Japan as an Asian power, member of APEC: Data Free Flow with Trust (DFFT) largely came out because Japan is the sole country which has tried to emerge and match the ambitions of both the US and Europe, according to Rahul Sharma. “Its the only country to have become partner to the APEC cross-border privacy rules. Given that interaction that Japan and India have had in the past, India is trying to emulate the Japanese model wherein its trying to balance both stakeholders. But the difference is that India is not a member of APAC, unlike Japan.”

Sharma talked about the transnational nature of today’s companies and the need for a framework:

We also need to look at how the nature of companies has changed, and whether a company is called an Indian or American company, or a global company; thats the nature of the beast which the regulators are trying to address. In this age of hyper-specialization, a company cannot do everything itself; it will have supply chains and will align with partners in different countries. Going forward, there’s going to no product or service originating in and completely localized to one particular country. So, having different components with different countries, different regulations automatically apply. It’s in interest of the global community to come out with a harmonized, or maybe an intra-operable framework that govern these companies and for data regulations. I think G-20 is the perfect platform for this.

India’s policies are taken less seriously because of flawed process – does this impact investment?

Does the quality of policy-making and consultation – and the fact that India’s policies are being taken less seriously because of this – impact investment in tech businesses?

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The government starts off with a warm, welcoming climate for investment, but this violently changes, maybe due to traders bodies or others, explained Prashanto K. Roy. “There’s lack of consistency. Even if this cycles back to warmth after the election, there’s hesitancy because history is not forgotten.”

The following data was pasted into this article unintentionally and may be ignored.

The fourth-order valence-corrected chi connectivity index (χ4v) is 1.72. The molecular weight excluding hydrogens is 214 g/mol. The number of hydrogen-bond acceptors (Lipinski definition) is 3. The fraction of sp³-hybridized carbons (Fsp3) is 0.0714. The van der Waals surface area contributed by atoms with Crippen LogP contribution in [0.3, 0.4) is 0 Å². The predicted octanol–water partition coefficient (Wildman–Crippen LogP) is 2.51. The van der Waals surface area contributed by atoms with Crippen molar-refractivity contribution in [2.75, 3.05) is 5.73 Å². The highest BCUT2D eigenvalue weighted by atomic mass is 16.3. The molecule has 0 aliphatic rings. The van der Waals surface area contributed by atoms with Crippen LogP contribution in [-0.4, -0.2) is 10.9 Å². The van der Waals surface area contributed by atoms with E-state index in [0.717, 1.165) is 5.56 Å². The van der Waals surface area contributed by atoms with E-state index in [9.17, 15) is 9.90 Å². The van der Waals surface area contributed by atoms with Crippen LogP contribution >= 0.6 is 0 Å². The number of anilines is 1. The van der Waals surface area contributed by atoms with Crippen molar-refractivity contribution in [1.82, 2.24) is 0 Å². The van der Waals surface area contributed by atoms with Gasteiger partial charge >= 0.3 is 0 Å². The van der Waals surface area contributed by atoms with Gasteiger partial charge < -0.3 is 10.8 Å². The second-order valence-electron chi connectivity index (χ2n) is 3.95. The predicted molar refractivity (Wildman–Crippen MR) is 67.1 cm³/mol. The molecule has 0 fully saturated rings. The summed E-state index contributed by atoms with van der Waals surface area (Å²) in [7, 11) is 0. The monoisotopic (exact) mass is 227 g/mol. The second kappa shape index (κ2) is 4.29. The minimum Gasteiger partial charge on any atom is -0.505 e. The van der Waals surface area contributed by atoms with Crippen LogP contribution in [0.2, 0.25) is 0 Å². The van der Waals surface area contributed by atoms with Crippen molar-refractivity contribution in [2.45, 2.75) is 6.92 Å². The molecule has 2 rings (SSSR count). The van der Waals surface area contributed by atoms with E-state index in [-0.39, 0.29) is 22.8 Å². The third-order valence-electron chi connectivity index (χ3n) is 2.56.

“In terms of tech policy, India has a very aspirational, strong role in the global digital economy. Its a great beneficiary of cross-border data flows, we process the world’s financial data. If you suddenly raise barriers, that’s a worrying situation, because we’re the ones processing data, even though the government is saying it will allow processing with limitations. There’s a emphasis on great control over processing of financial data of Indian citizens, and storage is definitely not allowed. That’s significantly worrying.”

Where does data localisation come from? What is the Indian govt’s thinking?

The only policy roadmap the government has defined in the e-commerce policy is data localisation, which seems to be unsatisfactory when compared to the goals of data sovereignty and data nationalism, said Amba Kak. “So where does this come from?”

“Some of these tensions can be pinned to some envy about China and Europe. China is leading the global AI arms race, because the state controls access to personal data and the digital economy, and that gives them easy access to the raw material that then fuels the AI industry. That’s shiny object that I’m sure the Indian government is looking at and, and trying to see how we can get there with the awkward situation that we actually have a constitutional democracy on the way. At the same time, the EU has taken moral and legal leadership, a space which the Indian government very much would like to see itself taking.

That’s shiny object that I’m sure the Indian government is looking at and, and trying to see how we can get there with the awkward situation that we actually have a constitutional democracy on the way.